Iraqi television on Friday broadcast statements by two Iraqi women it said blew themselves up in an attack on U.S. forces, apparently in the blast that killed three American soldiers in western Iraq.

U.S. military officials said Friday that one of the women was pregnant; they said it was impossible to know if she voluntarily took part in the attack.

The attack happened Thursday night about 10 miles southwest of the Haditha Dam when a car exploded at a U.S. checkpoint. The site is northwest of Baghdad and about 80 miles east of the Syrian border.

The Pentagon said the three soldiers killed were members of the 3rd Battalion of the 75th Ranger Regiment, based at Fort Benning, Ga.

"A pregnant female stepped out of the vehicle and began screaming in fear," a U.S. Central Command statement said. "At this point the civilian vehicle exploded, killing three coalition force members who were approaching the vehicle and wounding two others." The statement said the woman and the driver also were killed.

"These are not military actions. These are terrorist actions," said Brig. Gen. Vincent Brooks, Central Command deputy director of operations.

Iraqi television, monitored in Qatar, said the women were those involved in the attack on coalition forces. The tapes had been broadcast earlier by the Arabic satellite station Al-Jazeera.

The two women, each standing in front of the Iraqi flag, right hand on the Quran placed on a table in front of her and left hand brandishing an automatic rifle.

A woman who identified herself as "martyrdom-seeker Nour Qaddour al-Shammari" swore on the holy book of Islam "to defend Iraq ... and take revenge from the enemies of the (Islamic) nation, Americans, imperialists, Zionists" and Arabs who have submitted to the foreigners.

"We say to our leader and holy war comrade, the hero commander Saddam Hussein, that you have sisters that you and history will boast about," said the woman, who wore the red-checked keffiyeh, an Arab headscarf.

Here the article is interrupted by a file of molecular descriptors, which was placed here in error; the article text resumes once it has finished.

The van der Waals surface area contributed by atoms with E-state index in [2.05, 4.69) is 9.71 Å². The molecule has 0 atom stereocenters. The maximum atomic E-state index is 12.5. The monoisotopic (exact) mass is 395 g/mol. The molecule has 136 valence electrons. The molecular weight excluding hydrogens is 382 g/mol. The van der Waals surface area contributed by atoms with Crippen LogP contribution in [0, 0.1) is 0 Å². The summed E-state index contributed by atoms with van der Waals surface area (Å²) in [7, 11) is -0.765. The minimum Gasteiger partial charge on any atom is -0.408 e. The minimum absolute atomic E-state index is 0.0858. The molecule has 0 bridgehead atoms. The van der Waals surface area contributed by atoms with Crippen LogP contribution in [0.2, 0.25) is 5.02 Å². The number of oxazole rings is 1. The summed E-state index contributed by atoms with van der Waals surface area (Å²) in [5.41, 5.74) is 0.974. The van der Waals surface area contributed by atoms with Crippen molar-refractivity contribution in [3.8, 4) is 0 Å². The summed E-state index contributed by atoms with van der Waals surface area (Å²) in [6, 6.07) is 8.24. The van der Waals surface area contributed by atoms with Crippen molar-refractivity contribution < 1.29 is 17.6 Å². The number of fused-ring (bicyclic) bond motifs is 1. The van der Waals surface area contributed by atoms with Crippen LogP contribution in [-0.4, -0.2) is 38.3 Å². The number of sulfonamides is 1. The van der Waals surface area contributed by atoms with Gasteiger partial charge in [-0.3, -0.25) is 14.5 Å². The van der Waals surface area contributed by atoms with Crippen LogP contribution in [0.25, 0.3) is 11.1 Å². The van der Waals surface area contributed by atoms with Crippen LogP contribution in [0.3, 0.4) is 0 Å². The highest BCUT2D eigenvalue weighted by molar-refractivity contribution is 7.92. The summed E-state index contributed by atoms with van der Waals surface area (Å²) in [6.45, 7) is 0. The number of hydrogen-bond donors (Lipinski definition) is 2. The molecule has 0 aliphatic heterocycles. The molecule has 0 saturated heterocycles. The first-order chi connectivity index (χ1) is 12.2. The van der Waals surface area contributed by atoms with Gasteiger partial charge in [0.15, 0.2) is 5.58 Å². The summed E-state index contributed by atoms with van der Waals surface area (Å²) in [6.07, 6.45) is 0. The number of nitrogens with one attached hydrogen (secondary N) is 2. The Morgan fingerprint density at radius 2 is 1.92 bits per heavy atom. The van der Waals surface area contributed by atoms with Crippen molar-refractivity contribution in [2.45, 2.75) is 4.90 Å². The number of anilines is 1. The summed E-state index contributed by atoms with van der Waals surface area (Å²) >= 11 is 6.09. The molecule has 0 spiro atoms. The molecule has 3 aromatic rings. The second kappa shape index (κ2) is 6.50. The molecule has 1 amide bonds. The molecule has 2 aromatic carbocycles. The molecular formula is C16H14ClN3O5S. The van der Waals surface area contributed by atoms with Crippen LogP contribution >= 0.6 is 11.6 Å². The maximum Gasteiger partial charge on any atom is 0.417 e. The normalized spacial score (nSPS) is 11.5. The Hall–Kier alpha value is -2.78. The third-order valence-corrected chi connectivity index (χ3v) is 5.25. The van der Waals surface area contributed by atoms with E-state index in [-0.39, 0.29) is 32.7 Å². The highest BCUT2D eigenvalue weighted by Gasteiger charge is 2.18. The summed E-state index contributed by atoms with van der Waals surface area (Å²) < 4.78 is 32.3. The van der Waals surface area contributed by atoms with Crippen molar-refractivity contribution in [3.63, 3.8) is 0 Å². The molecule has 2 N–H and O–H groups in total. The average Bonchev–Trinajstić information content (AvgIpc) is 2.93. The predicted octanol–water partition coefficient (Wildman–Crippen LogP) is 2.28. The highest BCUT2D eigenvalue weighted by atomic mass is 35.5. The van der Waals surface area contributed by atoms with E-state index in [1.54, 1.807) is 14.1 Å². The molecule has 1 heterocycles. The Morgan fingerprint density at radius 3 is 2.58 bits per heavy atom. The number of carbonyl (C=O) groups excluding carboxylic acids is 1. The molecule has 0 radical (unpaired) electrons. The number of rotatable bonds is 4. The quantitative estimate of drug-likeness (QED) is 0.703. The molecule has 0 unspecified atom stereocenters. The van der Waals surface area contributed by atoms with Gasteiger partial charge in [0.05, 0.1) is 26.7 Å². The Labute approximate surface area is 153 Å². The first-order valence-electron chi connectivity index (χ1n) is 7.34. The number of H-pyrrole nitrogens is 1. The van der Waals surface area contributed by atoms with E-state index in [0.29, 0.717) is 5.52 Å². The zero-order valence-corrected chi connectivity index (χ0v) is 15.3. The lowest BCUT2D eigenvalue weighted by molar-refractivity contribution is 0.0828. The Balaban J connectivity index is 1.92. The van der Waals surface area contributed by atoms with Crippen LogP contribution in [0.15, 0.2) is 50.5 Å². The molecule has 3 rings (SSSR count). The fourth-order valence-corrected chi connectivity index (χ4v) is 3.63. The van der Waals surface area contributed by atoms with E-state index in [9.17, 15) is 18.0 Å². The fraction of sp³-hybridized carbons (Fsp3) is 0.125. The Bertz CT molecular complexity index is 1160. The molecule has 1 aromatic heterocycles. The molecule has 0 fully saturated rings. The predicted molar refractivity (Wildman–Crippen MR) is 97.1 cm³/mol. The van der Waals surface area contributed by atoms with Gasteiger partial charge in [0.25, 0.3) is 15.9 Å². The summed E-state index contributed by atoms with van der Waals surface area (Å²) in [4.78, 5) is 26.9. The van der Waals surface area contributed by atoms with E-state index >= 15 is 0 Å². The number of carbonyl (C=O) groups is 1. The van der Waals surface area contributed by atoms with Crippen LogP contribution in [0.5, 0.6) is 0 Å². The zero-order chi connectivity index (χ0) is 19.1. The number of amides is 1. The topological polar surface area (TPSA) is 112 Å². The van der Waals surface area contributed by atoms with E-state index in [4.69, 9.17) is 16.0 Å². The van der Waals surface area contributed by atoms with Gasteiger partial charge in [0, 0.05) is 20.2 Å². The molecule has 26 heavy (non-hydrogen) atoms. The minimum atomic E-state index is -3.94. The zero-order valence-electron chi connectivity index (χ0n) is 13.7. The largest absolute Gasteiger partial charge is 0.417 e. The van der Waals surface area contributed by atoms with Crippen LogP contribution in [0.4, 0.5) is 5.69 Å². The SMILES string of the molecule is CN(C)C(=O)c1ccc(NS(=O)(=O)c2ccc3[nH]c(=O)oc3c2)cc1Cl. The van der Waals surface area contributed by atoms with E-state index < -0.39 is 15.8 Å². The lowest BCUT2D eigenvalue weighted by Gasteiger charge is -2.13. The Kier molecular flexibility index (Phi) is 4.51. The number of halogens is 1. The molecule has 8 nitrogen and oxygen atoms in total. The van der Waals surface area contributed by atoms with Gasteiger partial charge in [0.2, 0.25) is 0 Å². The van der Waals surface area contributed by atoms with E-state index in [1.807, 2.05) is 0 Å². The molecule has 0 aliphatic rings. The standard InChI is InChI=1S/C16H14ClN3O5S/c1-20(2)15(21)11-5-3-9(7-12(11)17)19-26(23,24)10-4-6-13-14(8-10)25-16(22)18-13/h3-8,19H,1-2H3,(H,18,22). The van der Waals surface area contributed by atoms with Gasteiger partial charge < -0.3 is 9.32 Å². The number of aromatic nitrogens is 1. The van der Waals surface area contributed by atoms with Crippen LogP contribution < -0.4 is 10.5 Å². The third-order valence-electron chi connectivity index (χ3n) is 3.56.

In a separate video, another woman, who identified herself as Wadad Jamil Jassem, stood in a similar pose.

"I have devoted myself for jihad (holy war) for the sake of God and against the American, British and Israeli infidels and to defend the soil of our precious and dear country," she said.

The videotapes were similar to those distributed of Palestinian suicide bombers after attacks against Israelis.

Both women were in long, loose-fitting dresses and it was not clear if one might have been pregnant.

In the first suicide attack against American forces, a bomber posing as a taxi driver pulled up close to a roadblock north of Najaf on Saturday, waved to American troops for help, then blew his vehicle up as they approached, killing four.

Iraqi President Saddam Hussein rewarded the officer, honoring him with a posthumous promotion, two new medals and a huge financial windfall for his family.

The Iraqi government has said suicide bombings will be a "routine military policy" and has promised more attacks.

The Pentagon identified the three slain Americans as Capt. Russell B. Rippetoe, 27, of Colorado, Staff Sgt. Nino D. Livaudais, 23, of Utah and Spc. Ryan P. Long, 21, of Seaford, Del. The hometowns for Rippetoe and Livaudais were not available, it said.